The importance of glucose as a fuel, particularly to meet the energy needs of the brain, which consumes approximately 25% of the energy supplied to the body, means that over millennia humans have developed a number of mechanisms that are designed to protect against low glucose. These mechanisms are collectively called the counterregulatory response and encompass a number of neural, endocrine and symptom responses that together act to restore normal glucose levels. In almost all individuals with type 1 diabetes, and longer duration type 2 diabetes, this counterregulatory defence response is compromised in a number of ways. This chapter will review the counterregulatory deficiencies in diabetes and discuss current thinking about how and why they develop. In particular, I will discuss why recurrent hypoglycaemia leads to further suppression of the counterregulatory response and will review the literature on altered glucose transport, alternate fuel metabolism, and the development of hypoglycaemia tolerance.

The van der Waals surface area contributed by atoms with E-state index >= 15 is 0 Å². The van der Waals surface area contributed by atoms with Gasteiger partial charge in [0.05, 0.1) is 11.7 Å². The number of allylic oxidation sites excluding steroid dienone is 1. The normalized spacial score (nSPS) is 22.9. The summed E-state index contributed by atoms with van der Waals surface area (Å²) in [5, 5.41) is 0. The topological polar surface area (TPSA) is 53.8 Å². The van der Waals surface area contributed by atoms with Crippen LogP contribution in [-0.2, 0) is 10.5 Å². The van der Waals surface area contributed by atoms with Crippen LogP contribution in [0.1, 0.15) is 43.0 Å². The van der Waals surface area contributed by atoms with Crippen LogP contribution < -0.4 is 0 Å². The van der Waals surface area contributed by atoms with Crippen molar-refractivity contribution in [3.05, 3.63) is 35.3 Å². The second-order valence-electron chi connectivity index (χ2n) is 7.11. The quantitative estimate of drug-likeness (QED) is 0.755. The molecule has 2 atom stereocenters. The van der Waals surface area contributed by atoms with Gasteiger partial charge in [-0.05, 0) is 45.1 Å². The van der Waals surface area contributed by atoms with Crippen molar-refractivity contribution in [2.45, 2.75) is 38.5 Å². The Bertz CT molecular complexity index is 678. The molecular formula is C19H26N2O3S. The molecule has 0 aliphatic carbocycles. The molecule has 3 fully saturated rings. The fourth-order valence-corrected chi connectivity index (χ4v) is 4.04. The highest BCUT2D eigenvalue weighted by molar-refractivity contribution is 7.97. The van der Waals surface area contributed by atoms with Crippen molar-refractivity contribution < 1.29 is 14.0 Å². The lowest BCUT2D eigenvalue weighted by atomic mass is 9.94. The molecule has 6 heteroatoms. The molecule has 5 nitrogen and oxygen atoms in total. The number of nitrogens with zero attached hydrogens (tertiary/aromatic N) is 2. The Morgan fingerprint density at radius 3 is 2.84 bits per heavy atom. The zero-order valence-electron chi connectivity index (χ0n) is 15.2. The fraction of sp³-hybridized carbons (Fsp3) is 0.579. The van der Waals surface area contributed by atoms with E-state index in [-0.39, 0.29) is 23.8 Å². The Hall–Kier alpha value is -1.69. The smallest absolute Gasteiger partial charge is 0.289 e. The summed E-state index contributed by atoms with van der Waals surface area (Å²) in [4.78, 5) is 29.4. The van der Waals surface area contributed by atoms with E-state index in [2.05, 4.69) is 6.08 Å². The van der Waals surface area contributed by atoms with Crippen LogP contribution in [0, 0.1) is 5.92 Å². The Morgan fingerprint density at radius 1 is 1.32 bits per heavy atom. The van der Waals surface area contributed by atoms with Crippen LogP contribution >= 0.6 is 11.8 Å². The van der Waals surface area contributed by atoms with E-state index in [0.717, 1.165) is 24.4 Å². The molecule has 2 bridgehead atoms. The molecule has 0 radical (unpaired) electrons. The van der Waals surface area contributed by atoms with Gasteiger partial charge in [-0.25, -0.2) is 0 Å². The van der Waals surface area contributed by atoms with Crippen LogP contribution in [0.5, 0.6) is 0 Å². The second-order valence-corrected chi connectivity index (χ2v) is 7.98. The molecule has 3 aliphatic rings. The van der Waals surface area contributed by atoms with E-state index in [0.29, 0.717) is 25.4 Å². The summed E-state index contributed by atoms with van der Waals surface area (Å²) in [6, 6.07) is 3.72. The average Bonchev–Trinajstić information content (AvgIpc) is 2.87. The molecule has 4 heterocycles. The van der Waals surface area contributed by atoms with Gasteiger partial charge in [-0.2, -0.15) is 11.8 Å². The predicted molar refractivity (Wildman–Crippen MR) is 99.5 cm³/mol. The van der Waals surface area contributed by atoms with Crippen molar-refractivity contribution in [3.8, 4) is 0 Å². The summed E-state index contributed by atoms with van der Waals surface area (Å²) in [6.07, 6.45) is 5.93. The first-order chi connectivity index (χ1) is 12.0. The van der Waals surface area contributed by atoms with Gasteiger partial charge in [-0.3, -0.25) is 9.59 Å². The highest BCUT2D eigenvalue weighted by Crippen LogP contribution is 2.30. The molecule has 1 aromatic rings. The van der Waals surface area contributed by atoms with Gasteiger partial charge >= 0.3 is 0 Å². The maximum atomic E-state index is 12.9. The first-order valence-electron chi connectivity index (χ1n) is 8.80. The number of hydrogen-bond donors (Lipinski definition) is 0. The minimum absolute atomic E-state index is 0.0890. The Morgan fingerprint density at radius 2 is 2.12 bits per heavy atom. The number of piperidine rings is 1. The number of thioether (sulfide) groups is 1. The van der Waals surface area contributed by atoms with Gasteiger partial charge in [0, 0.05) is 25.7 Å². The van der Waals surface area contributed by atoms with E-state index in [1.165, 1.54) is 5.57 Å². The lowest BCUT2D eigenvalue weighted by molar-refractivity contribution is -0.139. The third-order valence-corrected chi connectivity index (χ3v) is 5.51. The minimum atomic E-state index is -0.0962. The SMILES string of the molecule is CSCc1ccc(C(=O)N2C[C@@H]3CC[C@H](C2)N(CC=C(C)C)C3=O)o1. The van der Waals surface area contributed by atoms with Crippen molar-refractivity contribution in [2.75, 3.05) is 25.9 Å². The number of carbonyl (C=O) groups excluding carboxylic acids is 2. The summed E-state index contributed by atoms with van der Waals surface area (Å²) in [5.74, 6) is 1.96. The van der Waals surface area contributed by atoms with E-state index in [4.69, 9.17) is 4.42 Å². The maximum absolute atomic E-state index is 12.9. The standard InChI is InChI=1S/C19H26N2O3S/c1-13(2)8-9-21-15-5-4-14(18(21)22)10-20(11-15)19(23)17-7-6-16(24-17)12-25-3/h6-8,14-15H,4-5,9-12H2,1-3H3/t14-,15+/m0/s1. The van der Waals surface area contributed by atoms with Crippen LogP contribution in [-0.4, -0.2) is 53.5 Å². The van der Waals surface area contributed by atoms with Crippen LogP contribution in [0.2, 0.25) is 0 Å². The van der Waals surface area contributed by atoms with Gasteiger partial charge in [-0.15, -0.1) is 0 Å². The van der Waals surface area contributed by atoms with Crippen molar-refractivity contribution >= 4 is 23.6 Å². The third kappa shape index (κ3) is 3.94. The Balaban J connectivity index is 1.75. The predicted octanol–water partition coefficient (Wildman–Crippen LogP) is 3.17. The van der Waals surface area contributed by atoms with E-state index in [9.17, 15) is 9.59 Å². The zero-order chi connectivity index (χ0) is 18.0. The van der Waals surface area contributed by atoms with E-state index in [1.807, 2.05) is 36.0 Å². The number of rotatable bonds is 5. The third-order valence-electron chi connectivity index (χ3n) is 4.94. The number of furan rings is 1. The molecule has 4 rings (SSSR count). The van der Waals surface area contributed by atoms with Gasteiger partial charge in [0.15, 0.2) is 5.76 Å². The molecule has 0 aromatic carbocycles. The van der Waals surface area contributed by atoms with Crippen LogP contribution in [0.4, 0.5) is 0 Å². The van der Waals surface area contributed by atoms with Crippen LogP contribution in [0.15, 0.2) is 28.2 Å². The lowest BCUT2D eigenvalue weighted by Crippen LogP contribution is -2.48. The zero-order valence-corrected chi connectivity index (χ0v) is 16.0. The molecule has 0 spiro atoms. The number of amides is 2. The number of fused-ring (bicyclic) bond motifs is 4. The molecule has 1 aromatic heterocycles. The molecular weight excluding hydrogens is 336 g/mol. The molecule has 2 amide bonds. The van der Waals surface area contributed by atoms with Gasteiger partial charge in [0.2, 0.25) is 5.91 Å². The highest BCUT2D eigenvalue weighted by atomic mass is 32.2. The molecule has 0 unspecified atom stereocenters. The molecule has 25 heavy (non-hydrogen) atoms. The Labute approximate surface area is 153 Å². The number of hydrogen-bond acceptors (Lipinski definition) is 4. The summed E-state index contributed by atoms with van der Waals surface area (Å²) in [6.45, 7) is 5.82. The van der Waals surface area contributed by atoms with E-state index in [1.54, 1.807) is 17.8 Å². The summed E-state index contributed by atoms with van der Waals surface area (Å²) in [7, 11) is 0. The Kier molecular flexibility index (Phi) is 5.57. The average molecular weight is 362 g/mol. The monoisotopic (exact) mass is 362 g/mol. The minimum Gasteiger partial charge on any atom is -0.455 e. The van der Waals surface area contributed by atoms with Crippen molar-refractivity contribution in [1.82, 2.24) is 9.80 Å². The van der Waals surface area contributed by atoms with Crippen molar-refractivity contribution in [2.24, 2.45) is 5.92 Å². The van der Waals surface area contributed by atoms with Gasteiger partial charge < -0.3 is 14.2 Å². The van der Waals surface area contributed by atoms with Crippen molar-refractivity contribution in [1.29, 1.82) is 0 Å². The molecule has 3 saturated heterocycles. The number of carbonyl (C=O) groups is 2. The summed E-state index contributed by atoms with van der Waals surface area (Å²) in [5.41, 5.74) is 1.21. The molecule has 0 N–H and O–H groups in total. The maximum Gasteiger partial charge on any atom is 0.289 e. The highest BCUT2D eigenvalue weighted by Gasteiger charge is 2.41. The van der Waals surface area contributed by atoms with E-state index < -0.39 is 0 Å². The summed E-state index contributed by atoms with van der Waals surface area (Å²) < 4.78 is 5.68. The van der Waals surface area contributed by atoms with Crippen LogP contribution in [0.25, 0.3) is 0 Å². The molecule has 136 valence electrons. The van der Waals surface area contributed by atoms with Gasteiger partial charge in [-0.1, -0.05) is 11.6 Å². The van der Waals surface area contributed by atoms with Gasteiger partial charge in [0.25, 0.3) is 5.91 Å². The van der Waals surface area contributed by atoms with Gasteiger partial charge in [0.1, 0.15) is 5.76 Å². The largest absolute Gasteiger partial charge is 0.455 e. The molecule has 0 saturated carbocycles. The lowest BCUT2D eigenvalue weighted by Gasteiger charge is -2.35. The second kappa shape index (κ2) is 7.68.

|Title of host publication||Hypoglycaemia in clinical diabetes|
|Editors||Brian M. Frier, Simon Heller, Rory McCrimmon|
|Place of Publication||Oxford, UK|
|Number of pages||17|
|Publication status||Published - 8 Jan 2014|